Now, if I can just remember to set the clocks ahead before I go to sleep tonight...

Saturday, March 3, 2012

A Day Dream Parisian

(Photo Credit: Thomas Claveirole)
There's nothing I'd like to do more today than dip hunks of a crispy-crusted fresh baguette into a bubbling cheese fondue and wash it all down with a full-bodied red wine. 


Pourquoi, you ask?


I don't know. It could be because I'm busy at work getting estimates for translating a user manual from English to French, chatting with women named Simone and Mathilde and using phrases I haven't uttered since taking French 101 as an elective my freshman year of college. While probably not wowed by my accent, they were no doubt impressed with my ability to ask, "Where is the train station?" and "How much is the room?" - even if they were a tad out of context.


Or, maybe it's because we took the boys to see "Hugo" again last night (just one more time on the big screen). Seeing the sweeping panoramic vistas of the Parisian skyline, the interior of the train station brimming with flower carts, boulangeries selling freshly-made croissants and coffee shops, in which patrons are serenaded by skilled instrumentalists, had me clawing for my copy of Madame Bovary faster than you can say, "Je préfère être à Paris."


Perhaps one day when I'm shoving a cart full of groceries though the parking lot in broad daylight, trying to remember where I parked and fretting over the fact that I'm about to let yet another day go by without working on my book, something magical will happen.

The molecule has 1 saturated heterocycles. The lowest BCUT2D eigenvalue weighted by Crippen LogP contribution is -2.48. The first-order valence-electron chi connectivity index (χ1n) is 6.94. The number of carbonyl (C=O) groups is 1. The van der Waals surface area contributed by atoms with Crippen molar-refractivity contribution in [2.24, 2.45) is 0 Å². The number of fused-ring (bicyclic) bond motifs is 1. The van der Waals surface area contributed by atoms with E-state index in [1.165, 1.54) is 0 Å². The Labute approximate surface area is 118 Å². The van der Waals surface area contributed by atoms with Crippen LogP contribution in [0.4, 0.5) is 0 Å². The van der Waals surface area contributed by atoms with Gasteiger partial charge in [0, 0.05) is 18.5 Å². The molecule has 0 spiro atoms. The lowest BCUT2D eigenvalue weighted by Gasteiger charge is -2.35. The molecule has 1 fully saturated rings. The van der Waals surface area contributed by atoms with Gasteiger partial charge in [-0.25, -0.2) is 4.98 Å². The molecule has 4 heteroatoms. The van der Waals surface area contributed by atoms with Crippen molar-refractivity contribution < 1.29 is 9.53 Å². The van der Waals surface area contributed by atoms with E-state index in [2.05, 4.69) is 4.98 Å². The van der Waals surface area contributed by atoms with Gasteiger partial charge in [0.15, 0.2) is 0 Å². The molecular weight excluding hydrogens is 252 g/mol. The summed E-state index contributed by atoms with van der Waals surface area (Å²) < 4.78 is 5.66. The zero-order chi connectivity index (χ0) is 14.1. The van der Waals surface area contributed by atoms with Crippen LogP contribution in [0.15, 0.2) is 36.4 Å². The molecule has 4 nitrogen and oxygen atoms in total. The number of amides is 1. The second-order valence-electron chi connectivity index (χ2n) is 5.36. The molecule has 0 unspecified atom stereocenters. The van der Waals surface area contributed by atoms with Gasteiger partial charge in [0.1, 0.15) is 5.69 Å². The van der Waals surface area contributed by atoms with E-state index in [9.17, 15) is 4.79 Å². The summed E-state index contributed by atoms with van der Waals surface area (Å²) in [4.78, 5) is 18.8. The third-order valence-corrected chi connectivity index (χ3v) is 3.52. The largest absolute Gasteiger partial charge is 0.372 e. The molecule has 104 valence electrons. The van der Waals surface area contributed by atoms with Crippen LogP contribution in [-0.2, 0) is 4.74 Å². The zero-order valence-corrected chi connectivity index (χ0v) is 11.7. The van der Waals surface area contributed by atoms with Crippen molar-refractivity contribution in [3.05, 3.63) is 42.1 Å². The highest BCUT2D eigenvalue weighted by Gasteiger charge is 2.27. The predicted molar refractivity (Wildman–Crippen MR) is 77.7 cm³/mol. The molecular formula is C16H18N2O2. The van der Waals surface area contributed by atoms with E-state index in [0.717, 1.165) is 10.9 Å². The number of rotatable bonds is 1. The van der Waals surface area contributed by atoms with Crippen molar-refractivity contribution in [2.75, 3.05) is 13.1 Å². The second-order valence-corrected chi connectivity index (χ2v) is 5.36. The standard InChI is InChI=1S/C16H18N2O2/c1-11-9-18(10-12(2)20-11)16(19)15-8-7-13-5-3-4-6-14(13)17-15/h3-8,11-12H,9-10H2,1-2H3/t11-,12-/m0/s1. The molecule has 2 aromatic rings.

As I stand stranded in a sea of mini-vans and SUVs, a zippy Citroën will appear out of nowhere and pull up right in front of me.  F. Scott Fitzgerald himself will open the door and wave me over to let me know that he just read my manuscript and thinks it's the bees knees. He'll then pull me into the suddenly expansive backseat, in between he and Zelda, inviting me to attend a Parisian party with them. She'll hand me a gin and tonic and we'll trash talk Hemingway's attempt at literary grandeur all the way there.


It could happen.


In the meantime, I've got the "French Kiss" soundtrack on continuous play, blaring from the CD player speakers stacked on top of my refrigerator since eight this morning. By noon, I expect that my youngest will be able to do a mean air trumpet to Louis Armstrong's solo on "La Vie en Rose". And later, me and my enfants might just pop in Ratatouille, then wash down some grilled cheese sandwiches with sparkling grape juice.


C'est la vie...